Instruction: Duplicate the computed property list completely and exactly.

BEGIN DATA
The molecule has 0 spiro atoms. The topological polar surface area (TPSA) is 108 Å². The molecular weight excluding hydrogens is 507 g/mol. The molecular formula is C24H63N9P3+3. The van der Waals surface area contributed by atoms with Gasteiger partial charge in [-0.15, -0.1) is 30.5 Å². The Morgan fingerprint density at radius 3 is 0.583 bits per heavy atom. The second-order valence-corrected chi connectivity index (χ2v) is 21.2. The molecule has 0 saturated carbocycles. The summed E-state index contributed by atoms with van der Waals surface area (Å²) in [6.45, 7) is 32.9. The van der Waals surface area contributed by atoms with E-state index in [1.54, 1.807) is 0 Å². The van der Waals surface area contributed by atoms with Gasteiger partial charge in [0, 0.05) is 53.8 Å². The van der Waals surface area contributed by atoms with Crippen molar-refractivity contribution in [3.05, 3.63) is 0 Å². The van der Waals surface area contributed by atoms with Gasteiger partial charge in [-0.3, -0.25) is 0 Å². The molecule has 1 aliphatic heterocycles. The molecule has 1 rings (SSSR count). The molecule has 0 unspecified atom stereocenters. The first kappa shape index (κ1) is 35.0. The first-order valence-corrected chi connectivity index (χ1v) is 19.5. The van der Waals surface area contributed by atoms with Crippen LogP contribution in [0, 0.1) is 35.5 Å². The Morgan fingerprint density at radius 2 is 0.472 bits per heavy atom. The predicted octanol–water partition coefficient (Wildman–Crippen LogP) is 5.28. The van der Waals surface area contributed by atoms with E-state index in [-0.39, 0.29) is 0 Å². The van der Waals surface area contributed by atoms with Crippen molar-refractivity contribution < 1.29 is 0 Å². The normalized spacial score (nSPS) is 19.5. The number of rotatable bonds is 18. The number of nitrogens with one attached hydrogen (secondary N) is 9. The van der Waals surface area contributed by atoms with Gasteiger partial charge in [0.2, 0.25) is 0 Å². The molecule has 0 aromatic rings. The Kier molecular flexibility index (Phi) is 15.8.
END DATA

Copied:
The molecule has 0 spiro atoms. The topological polar surface area (TPSA) is 108 Å². The molecular weight excluding hydrogens is 507 g/mol. The molecular formula is C24H63N9P3+3. The van der Waals surface area contributed by atoms with Gasteiger partial charge in [-0.15, -0.1) is 30.5 Å². The Morgan fingerprint density at radius 3 is 0.583 bits per heavy atom. The second-order valence-corrected chi connectivity index (χ2v) is 21.2. The molecule has 0 saturated carbocycles. The summed E-state index contributed by atoms with van der Waals surface area (Å²) in [6.45, 7) is 32.9. The van der Waals surface area contributed by atoms with E-state index in [1.54, 1.807) is 0 Å². The van der Waals surface area contributed by atoms with Gasteiger partial charge in [0, 0.05) is 53.8 Å². The van der Waals surface area contributed by atoms with Crippen molar-refractivity contribution in [3.05, 3.63) is 0 Å². The van der Waals surface area contributed by atoms with Gasteiger partial charge in [-0.3, -0.25) is 0 Å². The molecule has 1 aliphatic heterocycles. The molecule has 1 rings (SSSR count). The molecule has 0 unspecified atom stereocenters. The first kappa shape index (κ1) is 35.0. The first-order valence-corrected chi connectivity index (χ1v) is 19.5. The van der Waals surface area contributed by atoms with Crippen LogP contribution in [0, 0.1) is 35.5 Å². The Morgan fingerprint density at radius 2 is 0.472 bits per heavy atom. The predicted octanol–water partition coefficient (Wildman–Crippen LogP) is 5.28. The van der Waals surface area contributed by atoms with E-state index in [-0.39, 0.29) is 0 Å². The van der Waals surface area contributed by atoms with Crippen molar-refractivity contribution < 1.29 is 0 Å². The normalized spacial score (nSPS) is 19.5. The number of rotatable bonds is 18. The number of nitrogens with one attached hydrogen (secondary N) is 9. The van der Waals surface area contributed by atoms with Gasteiger partial charge in [0.2, 0.25) is 0 Å². The molecule has 0 aromatic rings. The Kier molecular flexibility index (Phi) is 15.8.